Chelsea:11:33Alright, so there are certainly men out there who prefer to be alpha because that is their nature. But there are also men who are very into the strong independent woman. And I mean... I know a lot of them. I've met a lot of them. So the right person for YOU does not require you to change yourself. And that's what I thought was so ridiculous about this because she was like, "No, you want the right one for you, so you have to be submissive to him"... and that's not a thing. If you're a strong independent woman, the right guy for you is someone who appreciates that and matches it and challenges it. Not somebody who says "you're too much, you need to stop. "

Caela:12:22Absolutely. And Chelsea and I were taking a walk earlier today and I was telling her that a dating advisor asking someone to change their personality from one that is independent and strong to one that is more submissive and taciturn is like someone saying, "Okay, you need to get a husband, and he only likes people who like apples. But you don't like apples, you like peaches. You need to pretend that you like apples"... And then you're eating apples for the rest of your life and you don't like apples. So you're doing yourself a big disservice.

Chelsea:12:53It's not the relationship that you want if that's what the person really requires of you. And you know what? The other way is good too. If you happen to be someone who is more sweet, quiet, introverted, and you enjoy having a stronger support system and having the person that you're with be more of the alpha, then great! That works too. But you shouldn't ever have to change what you really are to get the right person for you. And it's not even just a male/ female dynamic. Because you know, we were talking about-- a couple podcasts ago, we were talking about same-sex relationships. The same thing works there. And they were talking about that question everyone asks: , "Who's the man and who's the woman?"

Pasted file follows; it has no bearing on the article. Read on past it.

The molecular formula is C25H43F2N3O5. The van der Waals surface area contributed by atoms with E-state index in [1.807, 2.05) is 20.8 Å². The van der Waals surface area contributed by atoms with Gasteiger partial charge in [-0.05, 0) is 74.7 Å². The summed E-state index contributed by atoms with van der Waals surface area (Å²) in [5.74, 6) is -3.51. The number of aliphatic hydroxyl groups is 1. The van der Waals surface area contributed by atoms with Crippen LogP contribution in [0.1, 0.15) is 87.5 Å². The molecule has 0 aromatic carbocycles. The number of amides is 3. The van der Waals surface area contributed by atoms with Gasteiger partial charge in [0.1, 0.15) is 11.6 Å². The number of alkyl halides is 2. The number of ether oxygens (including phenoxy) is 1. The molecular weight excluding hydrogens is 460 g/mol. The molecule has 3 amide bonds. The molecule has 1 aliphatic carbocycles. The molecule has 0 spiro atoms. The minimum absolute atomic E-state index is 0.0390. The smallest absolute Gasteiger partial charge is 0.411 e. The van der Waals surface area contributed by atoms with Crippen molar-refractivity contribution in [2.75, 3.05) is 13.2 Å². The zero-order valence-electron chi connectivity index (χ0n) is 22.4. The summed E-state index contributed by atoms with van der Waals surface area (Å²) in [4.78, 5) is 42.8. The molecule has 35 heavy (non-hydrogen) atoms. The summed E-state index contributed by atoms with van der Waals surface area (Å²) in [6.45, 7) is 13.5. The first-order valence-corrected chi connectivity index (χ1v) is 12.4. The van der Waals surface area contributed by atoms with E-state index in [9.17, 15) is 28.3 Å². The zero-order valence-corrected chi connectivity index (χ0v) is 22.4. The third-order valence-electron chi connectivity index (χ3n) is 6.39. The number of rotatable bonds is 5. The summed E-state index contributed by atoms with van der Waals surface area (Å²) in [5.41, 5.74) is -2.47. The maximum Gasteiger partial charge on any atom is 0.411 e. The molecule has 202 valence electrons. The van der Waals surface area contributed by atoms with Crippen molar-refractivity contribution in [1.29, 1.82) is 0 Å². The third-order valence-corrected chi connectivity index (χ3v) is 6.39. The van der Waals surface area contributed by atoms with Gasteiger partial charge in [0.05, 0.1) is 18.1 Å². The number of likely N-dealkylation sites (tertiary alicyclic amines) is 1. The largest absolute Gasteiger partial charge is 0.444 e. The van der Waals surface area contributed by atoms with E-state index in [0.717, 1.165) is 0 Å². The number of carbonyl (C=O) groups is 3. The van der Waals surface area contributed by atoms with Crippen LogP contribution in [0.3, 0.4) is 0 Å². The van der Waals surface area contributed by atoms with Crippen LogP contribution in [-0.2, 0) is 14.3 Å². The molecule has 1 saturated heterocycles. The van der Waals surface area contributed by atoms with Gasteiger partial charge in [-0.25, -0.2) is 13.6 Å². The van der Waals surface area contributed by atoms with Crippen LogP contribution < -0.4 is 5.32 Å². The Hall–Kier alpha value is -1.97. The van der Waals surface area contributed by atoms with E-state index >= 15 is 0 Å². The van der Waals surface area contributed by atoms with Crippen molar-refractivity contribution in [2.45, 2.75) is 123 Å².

Caela:13:39Stop it!

Chelsea:13:39You see, that question right there is asking you who's alpha and who's beta, and that's not necessarily healthy. There doesn't even need to be an alpha and a beta. There could be-- there could be alpha/beta, there could be equals; there could be a dynamic where you switch who's alpha depending on needs. But you want to find who is a good fit for you, not who sees you as this perfect little submissive woman if you're a woman or this big, strong man, if you're a man because they need to see you as the real you.

Caela:14:13I like to think about it like-- a relationship can be somewhat like an escape room at times.

Chelsea:14:13I love escape rooms!

Caela:14:20So for me, I do like being an alpha; I do like to be in charge. I mean, there are some things I know I'm very good at. I'm good at riddles, I'm good at seeing hidden things that others may not see.

Chelsea:14:28You are.

Caela:14:29But then there are some things that just are not my strength, so I will put myself in a beta role on purpose if there's a math problem.

Chelsea:14:41Yeah!

Caela:14:41I will be like, "No! you got this! Way to go!". So I think a relationship should be more like that.

Chelsea:14:41Switching.

Caela:14:41It shouldn't always be alpha/ beta, it should be "Who is going to be the strong person in this particular instance?" and it should be balanced over time.

Chelsea:14:54Yeah. Personally, that's what I like to find in relationships. Somebody who can support you and challenge you, but sometimes they'll take a stronger role and sometimes they'll let you take a stronger role. It depends on the situation and the person.

Caela:15:08Right.

Chelsea:15:08And I think that's important, but that could just be my preference. So yeah-- this was our rant about this podcast we were listening to you about how women need to make themselves more submissive...

Caela:15:19I was ready to throw your phone.